Do you ever think twice when you check the M (Male) or F (Female) box on official documents, surveys, health papers, or just about any form? How much does that box affect your life, or does it not affect you at all?
There are at least 1.3 million US citizens who worry about those checked boxes practically every day, and their lives can be quite severely affected by the government’s inflexibility. Many official documents either do not allow for a third gender option or do not allow for individuals to change their recorded gender on a later date. In addition, most documents do not acknowledge the difference between gender and sex, which do not coincide for many cases. These constraints are particularly problematic for transgender individuals, including those who identify as non-binary.
In regards to official documents that do allow individuals to change their recorded gender, there are several unrealistic constraints that citizens have to keep in mind. First, for most documents, the individual must present evidence of having undergone a particular surgery, i.e. a range of accepted gender “reassignment” surgeries. However, 80 percent of transgender women and 98 percent of transgender men have not undergone gender genital surgery, mostly because it is absurdly expensive and, in the view of many trans individuals, unnecessary. Second, official documents may require a doctor’s letter confirming the change, although there is significant evidence that suggests that trans individuals are discriminated against in the healthcare system, making it hard to access a trustworthy doctor–for example, 14 percent of genderqueer individuals in a study experienced medical refusal, and 36 percent of that group forewent needed medical care. There are very few documents that give citizens the option to change gender on a basis of self-identification.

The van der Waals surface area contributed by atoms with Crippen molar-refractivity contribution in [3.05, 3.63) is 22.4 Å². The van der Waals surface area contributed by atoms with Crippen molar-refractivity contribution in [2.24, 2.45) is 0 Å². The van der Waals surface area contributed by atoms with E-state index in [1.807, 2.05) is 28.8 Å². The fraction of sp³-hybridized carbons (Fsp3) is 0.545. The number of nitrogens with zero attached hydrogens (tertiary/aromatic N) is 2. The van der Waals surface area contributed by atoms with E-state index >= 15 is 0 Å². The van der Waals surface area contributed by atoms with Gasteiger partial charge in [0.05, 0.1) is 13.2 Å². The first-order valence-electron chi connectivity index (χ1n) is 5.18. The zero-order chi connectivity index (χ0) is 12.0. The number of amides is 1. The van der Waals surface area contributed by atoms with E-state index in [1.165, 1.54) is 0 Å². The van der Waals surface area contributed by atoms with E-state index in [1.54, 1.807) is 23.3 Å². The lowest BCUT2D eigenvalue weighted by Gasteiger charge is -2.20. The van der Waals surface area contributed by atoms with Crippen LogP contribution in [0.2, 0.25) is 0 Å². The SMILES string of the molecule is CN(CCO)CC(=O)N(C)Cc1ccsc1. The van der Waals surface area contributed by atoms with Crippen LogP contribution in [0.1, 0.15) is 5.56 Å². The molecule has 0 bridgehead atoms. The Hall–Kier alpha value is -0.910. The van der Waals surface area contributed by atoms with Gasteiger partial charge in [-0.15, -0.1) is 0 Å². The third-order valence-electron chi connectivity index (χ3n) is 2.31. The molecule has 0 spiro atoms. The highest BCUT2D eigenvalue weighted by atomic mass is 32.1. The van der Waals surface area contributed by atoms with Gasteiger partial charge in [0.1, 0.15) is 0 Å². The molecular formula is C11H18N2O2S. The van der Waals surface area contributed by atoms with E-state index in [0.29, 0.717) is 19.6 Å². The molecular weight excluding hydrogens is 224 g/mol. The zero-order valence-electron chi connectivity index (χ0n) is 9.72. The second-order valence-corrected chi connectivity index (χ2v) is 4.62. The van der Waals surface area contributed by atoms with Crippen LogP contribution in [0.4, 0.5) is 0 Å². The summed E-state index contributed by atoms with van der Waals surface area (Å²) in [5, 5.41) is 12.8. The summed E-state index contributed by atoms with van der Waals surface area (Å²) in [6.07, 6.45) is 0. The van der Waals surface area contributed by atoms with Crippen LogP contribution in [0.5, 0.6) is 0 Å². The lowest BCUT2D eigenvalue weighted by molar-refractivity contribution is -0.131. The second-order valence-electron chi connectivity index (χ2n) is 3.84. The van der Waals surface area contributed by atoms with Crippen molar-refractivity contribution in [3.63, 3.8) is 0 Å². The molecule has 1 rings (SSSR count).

Because the policies surrounding gender identification vary greatly, trans individuals are often subject to inconsistent documentation. This inconsistency can lead to discrimination, especially in the workforce or healthcare system, since trans people are thereby “outed” by, say, their birth certificate listed as M and their driver’s license listed as F. Other sources of discrimination based on inconsistent documentation may include applying to schools, going through airport security, and opening bank accounts.
Discrimination against trans workers can be particularly problematic because unemployment can lead to financial distress. A relatively large population of trans individuals are then forced into homelessness, although homeless shelters and groups are often segregated by sex. In addition, individuals under financial stress may be forced into making dangerous decisions that can ultimately place them in jail, which are also often sex-segregated. Sex-segregated facilities present problems within themselves, as trans people are subject to (often violent) harassment.
There are very few states that are starting to get a handle on this problem–only Oregon and California have passed any type of legislation. Oregon was the first state to allow both a third gender option and the ability to change one’s gender on their license. California has taken a more impactful approach, where Governor Jerry Brown (D) has signed The Gender Recognition Act, which allows both a third gender option–though they labeled this option “intersex” rather than “non-binary third gender,” which itself is problematic since the terms confuse sex and gender–and the option to change gender on all distributed official documents. The Act even requires the state to reissue birth certificates for those who want to identify as third gender or change their gender.
In addition, The Affordable Care Act has provided a platform for trans individuals in healthcare, as it prohibits discrimination of transgender individuals in a medical setting or when they are applying for insurance. However, the Affordable Care Act is under scrutiny from the current administration, which makes the platform less stable.
Ultimately, there are some (small) forms of progress in this area of discrimination against trans individuals, but the issue also calls to question why we require strict gender administration in the first place. Arguably, there is no benefit to administering gender, nor is there any reason to prevent someone from changing their gender identity. There are millions of individuals that face enough discrimination everyday without this additional barrier in their lives. While it seems like this issue is finally gaining some traction, as it stands now, there is not enough being done about it. No one should have to live in fear of checking unimportant boxes.